It is far more common that our younger generation have to overcome many obstacles and suffer some pains before achieving success. They must be taught starting from childhood to dare to be great and at the same time they must realize that greatness is the fruit of toil, sacrifice and high courage. It is evident that they will have hard times on the way, but it will always shake and wake them up to explore and develop their potential expertise. The bigger their dreams, the tougher their challenge, the more ambitious their goals, the more likely it is that they will face difficulties in their way towards achieving their dreams. Though they have to face bumpy roads, they need to stick to whatever they tried long enough for their effort to work. The courage and persistence to keep going on is powered by their purpose and strength. Since success is the sum of small efforts, it does not matter how slowly they go so long as they do not stop or quit on the way. They also need to remember that a dead fish floats down to the bottom of a stream while a living fish floats up to the top of a stream. Our children need to act like the living fish to swim up to the top by tackling any obstacles on the way. People who succeed against the odds all have something in common; they all have determination, persistence and perseverance to accomplish their goal. What our children need are mentors or role models to raise or pick them up and inspire them and give them impulses to grow up great and achieve their potentials. All our younger generation need somebody to lift their spirit and pull them up so that they can spread their wings and fly or stand strong and powerful to make their dreams to happen with great success. Our children may be surrounded by thorns and weeds, or they may grow up in a contaminated or polluted environment or community that pull them down in life. They need to understand that success is not measured by what they accomplish, but by the kind of hurdles and obstacles they encountered, and the courage with which they have maintained the struggle against overwhelming odds.

It is quite clear that our children may aspire for success. A few successes may happen by mere chance. But they have to realize that if they wait for that chance to happen, good things will happen to them only when they are in their graves because good things to happen may take their time and effort. To wait for the miracle of success to happen by chance is just like waiting for food to come by itself to an open mouth. When people live and wait for success to happen by chance, they also live in fear and anxiety. When they live by intent, purpose and courage, it does not matter what is happening or not happening at least they are in control of what is happening to them. It is quite alright if they fail down 100 times in the day, it is 100 lessons learned. A certain earthworm was trying to climb on the stem of a tree. The worm tried six times and failed six times. The worm did not give up and tried for the seventh time. Finally, the worm succeeded. Winston Churchill is quoted as saying, “Success is not final, and failure is not fatal. It is the courage to continue that counts.” There are numerous people in history whose struggles against all odds are proof of extraordinary courage they possessed. Even when every circumstance was screaming at them to quit and give up, these Eritreans - Dr. Gebre, Tiffany, Yohannes, Haben, and many others prevailed and turned their days of adversity into a wonderful success. The lifetime treasured memories of their demonstrations of struggle for success against all odds are resourceful lessons to learn. The fact of the matter is that if these four Eritreans and others can be successful under challenging situations, then there is no reason or even excuse why our younger generation cannot be successful under comfortable situations. They just need to work on their attitudes, motivation and aspiration. Our children should not let the obstacles in their lives discourage them from accomplishing their desired goals. Our younger generation should be encouraged to be confident and never give up on what they really want to do. It is often the last key in their efforts that usually opens the door to success. They may encounter tough times, but the difficulties which they face will make them more determined and committed to win and succeed against all odds. They just need to remember that success is what happens after they have survived against all odds and every skill they acquire doubles their odds of success.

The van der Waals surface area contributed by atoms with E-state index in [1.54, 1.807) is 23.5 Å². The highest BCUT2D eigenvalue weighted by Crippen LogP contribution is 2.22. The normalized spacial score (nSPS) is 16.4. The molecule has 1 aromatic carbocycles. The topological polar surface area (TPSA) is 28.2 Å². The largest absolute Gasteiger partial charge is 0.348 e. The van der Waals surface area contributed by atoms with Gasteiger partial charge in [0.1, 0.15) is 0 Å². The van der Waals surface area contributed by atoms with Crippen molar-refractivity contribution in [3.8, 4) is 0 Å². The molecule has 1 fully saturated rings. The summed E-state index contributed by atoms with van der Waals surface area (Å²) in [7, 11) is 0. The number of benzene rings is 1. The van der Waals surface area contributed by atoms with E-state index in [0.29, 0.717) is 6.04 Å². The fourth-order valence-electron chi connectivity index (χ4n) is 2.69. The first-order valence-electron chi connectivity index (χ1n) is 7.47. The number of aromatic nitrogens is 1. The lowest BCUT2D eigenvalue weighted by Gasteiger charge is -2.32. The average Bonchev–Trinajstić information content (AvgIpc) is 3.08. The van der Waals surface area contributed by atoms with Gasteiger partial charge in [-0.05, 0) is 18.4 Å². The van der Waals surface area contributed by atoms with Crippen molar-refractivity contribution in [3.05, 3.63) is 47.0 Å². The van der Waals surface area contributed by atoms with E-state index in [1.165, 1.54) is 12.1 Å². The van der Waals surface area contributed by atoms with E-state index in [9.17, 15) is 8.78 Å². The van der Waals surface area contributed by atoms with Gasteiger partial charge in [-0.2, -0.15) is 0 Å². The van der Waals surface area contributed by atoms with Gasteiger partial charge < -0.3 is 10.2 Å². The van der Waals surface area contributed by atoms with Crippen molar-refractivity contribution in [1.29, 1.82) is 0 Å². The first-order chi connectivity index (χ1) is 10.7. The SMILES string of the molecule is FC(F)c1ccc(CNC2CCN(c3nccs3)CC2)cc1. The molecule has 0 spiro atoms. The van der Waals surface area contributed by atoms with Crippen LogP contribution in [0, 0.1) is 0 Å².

Thus, we need to understand that people tend to think and work together in collaboration as people of diverse ethnicity, gender, age, professional expertise, political affiliation, and religious beliefs come together and interact with each other and know each other. We should be aware that it takes the whole village to raise and nurture a child with the necessary guidance and encouragement so that the child will be successful in life. It is evident that we cannot raise heroes, but we can raise sons and daughters. If we properly and appropriately raise and treat them like sons and daughters, they can turn out to be heroes. To do so, we need to restore our ‘people to people’ culture because our cultural and traditional values are based on passion and moral obligation for serving our fellow Eritrean. We need to rebuild our dysfunctional Eritrean communities and strengthen our religious institutions and lay a strong foundation and conducive environment for our younger generation to be able to absorb and embrace our cultural heritage and honor and cherish our Eritrean identity. Remember that life is really a mystery, when we struggle against all odds and against all logic, we still hope for sweet success and happiness in life.